Delhaize Loses Appeal in Tax Dispute with N.C. Dept. of Revenue
Food Lion’s corporate parent has lost a legal attempt to shave an estimated $4.4 million from its annual tax burden and, to boot, must cough up $1.2 million in penalties for underpayment, the North Carolina Court of Appeals ruled today.
The Triangle Business Journal reports that the ruling caps and eight-year struggle between Delhaize America Inc. and the state Department of Revenue. The department decided in September 2004 that it would tax Salisbury, N.C.-based Delhaize as a single entity together with a Florida subsidiary.
The ruling could have implications for North Carolina’s many companies with out-of-state subsidiaries. Sales and income taxes vary enormously from one state to another, and many companies spend big money on attorneys, accountants and auditors who help them reduce their state and local tax burdens, the Journal says.
Given the stakes, plenty of other parties also made sure to give the court their perspective on the case. The North Carolina Retail Merchants Association, the North Carolina Chamber of Commerce and the Council on State Taxation, a nonprofit association of taxpaying corporations, all weighed in with friend-of-the-court briefs.
Delhaize, which owns Food Lion and several other grocery chains in the eastern United States, began in 1996 to reorganize its business into a series of corporate entities. The Department of Revenue ruled in 2004 that certain elements of the new structure existed only as a means for reducing the companies’ income tax burden in North Carolina.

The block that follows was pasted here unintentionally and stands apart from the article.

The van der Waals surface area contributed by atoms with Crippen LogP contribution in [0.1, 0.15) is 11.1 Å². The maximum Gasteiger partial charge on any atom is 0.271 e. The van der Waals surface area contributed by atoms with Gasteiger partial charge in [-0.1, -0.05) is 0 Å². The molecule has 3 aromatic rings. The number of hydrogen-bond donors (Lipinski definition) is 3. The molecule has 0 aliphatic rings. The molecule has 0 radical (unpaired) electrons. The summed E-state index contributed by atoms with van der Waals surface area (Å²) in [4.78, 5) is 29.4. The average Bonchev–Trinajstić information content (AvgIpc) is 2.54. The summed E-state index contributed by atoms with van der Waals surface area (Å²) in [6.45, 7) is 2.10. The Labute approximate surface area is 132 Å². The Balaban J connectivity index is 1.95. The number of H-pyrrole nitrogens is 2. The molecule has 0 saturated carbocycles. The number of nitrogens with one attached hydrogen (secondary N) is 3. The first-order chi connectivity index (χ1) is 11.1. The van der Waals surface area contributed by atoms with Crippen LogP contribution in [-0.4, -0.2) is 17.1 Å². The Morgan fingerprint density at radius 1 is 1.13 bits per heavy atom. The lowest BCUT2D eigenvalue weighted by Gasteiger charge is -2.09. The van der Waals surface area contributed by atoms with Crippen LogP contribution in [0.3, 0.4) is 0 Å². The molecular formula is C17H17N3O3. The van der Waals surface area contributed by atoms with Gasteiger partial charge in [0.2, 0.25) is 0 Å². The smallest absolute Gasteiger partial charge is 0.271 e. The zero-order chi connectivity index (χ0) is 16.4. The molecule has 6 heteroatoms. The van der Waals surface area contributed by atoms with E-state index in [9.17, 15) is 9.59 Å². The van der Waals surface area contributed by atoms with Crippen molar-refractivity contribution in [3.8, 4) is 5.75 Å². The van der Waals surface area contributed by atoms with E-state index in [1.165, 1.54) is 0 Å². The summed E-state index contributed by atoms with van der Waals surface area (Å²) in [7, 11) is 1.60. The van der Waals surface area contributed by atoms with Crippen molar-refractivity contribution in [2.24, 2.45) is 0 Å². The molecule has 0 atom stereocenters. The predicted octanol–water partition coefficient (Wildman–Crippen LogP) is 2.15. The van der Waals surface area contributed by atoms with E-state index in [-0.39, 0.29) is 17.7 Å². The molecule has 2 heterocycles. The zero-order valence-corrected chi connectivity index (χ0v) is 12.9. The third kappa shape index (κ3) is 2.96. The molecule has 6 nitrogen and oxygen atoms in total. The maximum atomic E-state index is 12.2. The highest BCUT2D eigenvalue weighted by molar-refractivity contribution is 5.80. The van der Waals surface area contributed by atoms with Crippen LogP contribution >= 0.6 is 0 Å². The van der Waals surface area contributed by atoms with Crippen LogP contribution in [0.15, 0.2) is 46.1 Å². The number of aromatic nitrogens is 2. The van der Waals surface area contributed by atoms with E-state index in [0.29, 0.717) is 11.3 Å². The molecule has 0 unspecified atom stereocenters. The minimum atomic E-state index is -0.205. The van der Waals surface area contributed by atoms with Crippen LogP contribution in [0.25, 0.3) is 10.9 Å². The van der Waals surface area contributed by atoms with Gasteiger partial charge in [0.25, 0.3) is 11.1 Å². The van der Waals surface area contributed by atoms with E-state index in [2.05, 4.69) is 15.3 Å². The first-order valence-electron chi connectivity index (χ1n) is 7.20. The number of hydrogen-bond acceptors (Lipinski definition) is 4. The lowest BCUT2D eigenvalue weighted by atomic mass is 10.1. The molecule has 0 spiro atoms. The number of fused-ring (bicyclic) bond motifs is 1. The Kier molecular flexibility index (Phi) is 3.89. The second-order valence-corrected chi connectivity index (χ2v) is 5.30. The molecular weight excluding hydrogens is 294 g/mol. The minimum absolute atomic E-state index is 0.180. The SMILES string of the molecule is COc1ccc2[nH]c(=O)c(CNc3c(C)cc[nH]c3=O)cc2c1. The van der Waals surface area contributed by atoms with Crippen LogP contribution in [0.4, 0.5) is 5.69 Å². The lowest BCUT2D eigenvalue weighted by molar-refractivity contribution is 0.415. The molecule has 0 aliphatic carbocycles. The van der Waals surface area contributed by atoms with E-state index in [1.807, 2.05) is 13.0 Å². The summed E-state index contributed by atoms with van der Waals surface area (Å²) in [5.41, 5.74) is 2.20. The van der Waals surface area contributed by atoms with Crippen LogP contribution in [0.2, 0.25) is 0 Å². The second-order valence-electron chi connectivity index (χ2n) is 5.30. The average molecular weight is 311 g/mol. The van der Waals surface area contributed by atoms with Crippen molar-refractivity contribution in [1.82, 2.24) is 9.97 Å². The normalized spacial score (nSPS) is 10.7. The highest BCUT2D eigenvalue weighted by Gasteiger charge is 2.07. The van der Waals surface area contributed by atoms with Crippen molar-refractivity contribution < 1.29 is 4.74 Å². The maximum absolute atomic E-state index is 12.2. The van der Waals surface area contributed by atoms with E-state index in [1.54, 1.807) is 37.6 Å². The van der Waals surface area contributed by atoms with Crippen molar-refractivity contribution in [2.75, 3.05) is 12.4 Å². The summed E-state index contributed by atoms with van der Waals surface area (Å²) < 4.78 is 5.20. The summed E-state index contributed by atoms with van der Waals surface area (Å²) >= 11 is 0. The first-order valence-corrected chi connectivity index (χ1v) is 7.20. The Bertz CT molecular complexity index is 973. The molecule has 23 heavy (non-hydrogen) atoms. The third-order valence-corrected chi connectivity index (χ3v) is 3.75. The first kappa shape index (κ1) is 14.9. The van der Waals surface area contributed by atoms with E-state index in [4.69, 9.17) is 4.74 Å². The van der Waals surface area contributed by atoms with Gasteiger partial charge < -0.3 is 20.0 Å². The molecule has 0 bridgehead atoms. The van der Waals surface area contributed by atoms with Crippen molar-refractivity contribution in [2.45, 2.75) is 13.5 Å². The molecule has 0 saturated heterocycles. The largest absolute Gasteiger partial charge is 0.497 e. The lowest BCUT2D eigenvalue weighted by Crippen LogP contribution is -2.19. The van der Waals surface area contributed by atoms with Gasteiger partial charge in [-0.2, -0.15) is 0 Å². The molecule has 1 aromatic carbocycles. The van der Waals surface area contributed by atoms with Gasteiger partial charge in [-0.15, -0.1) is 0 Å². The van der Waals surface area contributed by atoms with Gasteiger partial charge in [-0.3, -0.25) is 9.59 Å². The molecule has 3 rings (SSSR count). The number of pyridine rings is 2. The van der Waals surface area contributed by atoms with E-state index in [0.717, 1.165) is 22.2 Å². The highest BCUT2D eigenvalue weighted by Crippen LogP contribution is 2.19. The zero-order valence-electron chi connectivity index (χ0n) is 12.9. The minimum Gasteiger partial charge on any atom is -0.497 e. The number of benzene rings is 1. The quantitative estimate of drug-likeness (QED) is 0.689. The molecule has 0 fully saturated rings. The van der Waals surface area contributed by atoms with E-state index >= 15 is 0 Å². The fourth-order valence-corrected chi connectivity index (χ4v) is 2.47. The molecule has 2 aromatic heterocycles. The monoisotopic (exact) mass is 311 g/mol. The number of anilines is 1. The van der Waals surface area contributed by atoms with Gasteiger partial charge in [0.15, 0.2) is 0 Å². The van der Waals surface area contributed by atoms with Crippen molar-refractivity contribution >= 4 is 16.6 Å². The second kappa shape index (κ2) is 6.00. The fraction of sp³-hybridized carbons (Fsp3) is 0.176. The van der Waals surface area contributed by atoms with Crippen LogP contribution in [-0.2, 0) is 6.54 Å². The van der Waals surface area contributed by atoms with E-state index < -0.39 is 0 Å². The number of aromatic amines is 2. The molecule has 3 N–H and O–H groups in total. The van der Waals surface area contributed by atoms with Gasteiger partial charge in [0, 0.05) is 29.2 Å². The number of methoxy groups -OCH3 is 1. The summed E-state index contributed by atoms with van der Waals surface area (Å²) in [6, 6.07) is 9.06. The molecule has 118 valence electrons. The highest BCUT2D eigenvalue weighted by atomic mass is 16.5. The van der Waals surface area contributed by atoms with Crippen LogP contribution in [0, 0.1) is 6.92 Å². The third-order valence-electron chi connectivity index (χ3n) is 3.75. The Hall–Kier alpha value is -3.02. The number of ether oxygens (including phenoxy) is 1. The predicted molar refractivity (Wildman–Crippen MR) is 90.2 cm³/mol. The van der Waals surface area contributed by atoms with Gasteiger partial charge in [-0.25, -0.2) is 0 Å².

As a result, Delhaize ended up paying roughly $6.9 million in additional tax, interest and penalties for the 2000 tax year alone. That includes $4.4 million in additional tax, $1.3 million in interest and $1.2 million in penalties. The company sued to recoup that money in 2007, and won a partial victory last year in Wake County Superior Court when a judge ordered the return of $1.2 million in penalties from that year, according to the Journal.
Delhaize and the Department of Revenue both appealed that order. The complex 40-page ruling issued today denied Delhaize’s appeal and also agreed with the agency’s appeal on the $1.2 million in penalties. The penalties were fair because Delhaize was at fault for miscalculating its tax burden, the Court of Appeals ruled.
While the company can appeal the decision to the state Supreme Court, the three appellate judges’ unanimous vote means that the high court could choose not to hear it.
The Journals says that North Carolina Department of Justice spokeswoman Noelle Talley Noelle declined to comment on the ruling, citing a potential appeal.
Delhaize representatives were not immediately available to comment, company spokeswoman Christy Phillips-Brown told the Journal.